Monday, November 8, 2010
New Report from NAHB Shows Most Single-Family Markets are Underbuilt
New research by NAHB Economics highlights the significant extent to which much of the U.S. single-family housing market is underbuilt following the severe decline in production that has taken place since 2006.
According to the authors, this "underbuilt" condition is present in the sense that excess or pent-up demand for new construction exists, compared to the long-run trend we would expect if housing, labor and credit markets were functioning normally and generating a normal rate of household formations. Focusing on single-family building permit data, the report shows that, while overbuilding did occur to a significant extent through the end of 2005, this condition was worked off soon afterward by record low rates of production that dropped to a million units per year below trend. Using a similar line of reasoning, the authors determine that a condition of net cumulative underbuilding now exists in 45 states.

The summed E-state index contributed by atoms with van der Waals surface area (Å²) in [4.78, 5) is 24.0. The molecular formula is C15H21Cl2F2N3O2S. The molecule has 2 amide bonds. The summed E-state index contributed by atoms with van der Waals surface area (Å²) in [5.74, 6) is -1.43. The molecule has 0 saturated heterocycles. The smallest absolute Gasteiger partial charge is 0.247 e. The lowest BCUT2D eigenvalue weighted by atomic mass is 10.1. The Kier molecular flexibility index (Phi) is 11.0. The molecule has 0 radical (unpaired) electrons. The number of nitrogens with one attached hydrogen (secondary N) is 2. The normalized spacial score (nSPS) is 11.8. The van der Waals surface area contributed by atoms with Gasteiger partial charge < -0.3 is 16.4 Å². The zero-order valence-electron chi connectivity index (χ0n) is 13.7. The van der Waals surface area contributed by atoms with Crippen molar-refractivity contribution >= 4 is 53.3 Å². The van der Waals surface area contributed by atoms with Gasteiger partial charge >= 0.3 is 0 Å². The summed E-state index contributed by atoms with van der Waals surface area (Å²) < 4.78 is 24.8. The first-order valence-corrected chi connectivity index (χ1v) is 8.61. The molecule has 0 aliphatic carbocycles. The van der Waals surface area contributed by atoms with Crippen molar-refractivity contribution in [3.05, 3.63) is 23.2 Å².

According to the report, South Carolina is underbuilt by 5,600 units, and the nation is underbuilt by more than 2 million units.
The bottom line is, there is a significant pent-up demand that will at some point need to be worked off and begin to impact single-family housing production in a positive direction.
Click here to download and read the research report from NAHB.